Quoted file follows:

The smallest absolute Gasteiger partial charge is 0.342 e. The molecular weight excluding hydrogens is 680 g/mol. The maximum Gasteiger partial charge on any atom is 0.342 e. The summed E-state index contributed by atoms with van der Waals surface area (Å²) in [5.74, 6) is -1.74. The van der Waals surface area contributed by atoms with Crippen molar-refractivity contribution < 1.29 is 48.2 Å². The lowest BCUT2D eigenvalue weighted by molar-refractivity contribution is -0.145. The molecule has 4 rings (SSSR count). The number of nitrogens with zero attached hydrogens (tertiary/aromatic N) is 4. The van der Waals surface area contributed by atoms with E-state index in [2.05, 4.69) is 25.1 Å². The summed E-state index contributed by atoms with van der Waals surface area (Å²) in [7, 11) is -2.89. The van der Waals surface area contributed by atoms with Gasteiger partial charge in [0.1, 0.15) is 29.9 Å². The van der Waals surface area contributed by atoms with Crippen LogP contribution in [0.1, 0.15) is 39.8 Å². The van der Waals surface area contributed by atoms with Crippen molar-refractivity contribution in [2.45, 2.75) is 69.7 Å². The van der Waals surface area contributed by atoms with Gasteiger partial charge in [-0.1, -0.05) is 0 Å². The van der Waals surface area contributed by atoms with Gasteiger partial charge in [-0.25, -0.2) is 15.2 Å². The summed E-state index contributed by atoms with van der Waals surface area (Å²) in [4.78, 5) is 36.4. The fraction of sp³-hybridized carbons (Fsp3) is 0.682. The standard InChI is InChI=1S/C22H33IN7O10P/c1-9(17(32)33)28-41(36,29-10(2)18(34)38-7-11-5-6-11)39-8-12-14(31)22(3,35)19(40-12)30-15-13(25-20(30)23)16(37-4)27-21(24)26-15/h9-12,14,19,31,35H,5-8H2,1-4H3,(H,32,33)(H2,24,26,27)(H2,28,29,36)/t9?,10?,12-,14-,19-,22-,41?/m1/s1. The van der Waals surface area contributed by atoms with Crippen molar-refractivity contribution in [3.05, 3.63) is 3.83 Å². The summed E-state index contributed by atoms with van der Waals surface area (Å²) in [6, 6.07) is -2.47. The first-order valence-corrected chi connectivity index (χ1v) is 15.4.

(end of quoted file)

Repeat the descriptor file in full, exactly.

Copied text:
The smallest absolute Gasteiger partial charge is 0.342 e. The molecular weight excluding hydrogens is 680 g/mol. The maximum Gasteiger partial charge on any atom is 0.342 e. The summed E-state index contributed by atoms with van der Waals surface area (Å²) in [5.74, 6) is -1.74. The van der Waals surface area contributed by atoms with Crippen molar-refractivity contribution < 1.29 is 48.2 Å². The lowest BCUT2D eigenvalue weighted by molar-refractivity contribution is -0.145. The molecule has 4 rings (SSSR count). The number of nitrogens with zero attached hydrogens (tertiary/aromatic N) is 4. The van der Waals surface area contributed by atoms with E-state index in [2.05, 4.69) is 25.1 Å². The summed E-state index contributed by atoms with van der Waals surface area (Å²) in [7, 11) is -2.89. The van der Waals surface area contributed by atoms with Gasteiger partial charge in [0.1, 0.15) is 29.9 Å². The van der Waals surface area contributed by atoms with Crippen LogP contribution in [0.1, 0.15) is 39.8 Å². The van der Waals surface area contributed by atoms with Crippen molar-refractivity contribution in [2.45, 2.75) is 69.7 Å². The van der Waals surface area contributed by atoms with Gasteiger partial charge in [-0.1, -0.05) is 0 Å². The van der Waals surface area contributed by atoms with Gasteiger partial charge in [-0.25, -0.2) is 15.2 Å². The summed E-state index contributed by atoms with van der Waals surface area (Å²) in [4.78, 5) is 36.4. The fraction of sp³-hybridized carbons (Fsp3) is 0.682. The standard InChI is InChI=1S/C22H33IN7O10P/c1-9(17(32)33)28-41(36,29-10(2)18(34)38-7-11-5-6-11)39-8-12-14(31)22(3,35)19(40-12)30-15-13(25-20(30)23)16(37-4)27-21(24)26-15/h9-12,14,19,31,35H,5-8H2,1-4H3,(H,32,33)(H2,24,26,27)(H2,28,29,36)/t9?,10?,12-,14-,19-,22-,41?/m1/s1. The van der Waals surface area contributed by atoms with Crippen molar-refractivity contribution in [3.05, 3.63) is 3.83 Å². The summed E-state index contributed by atoms with van der Waals surface area (Å²) in [6, 6.07) is -2.47. The first-order valence-corrected chi connectivity index (χ1v) is 15.4.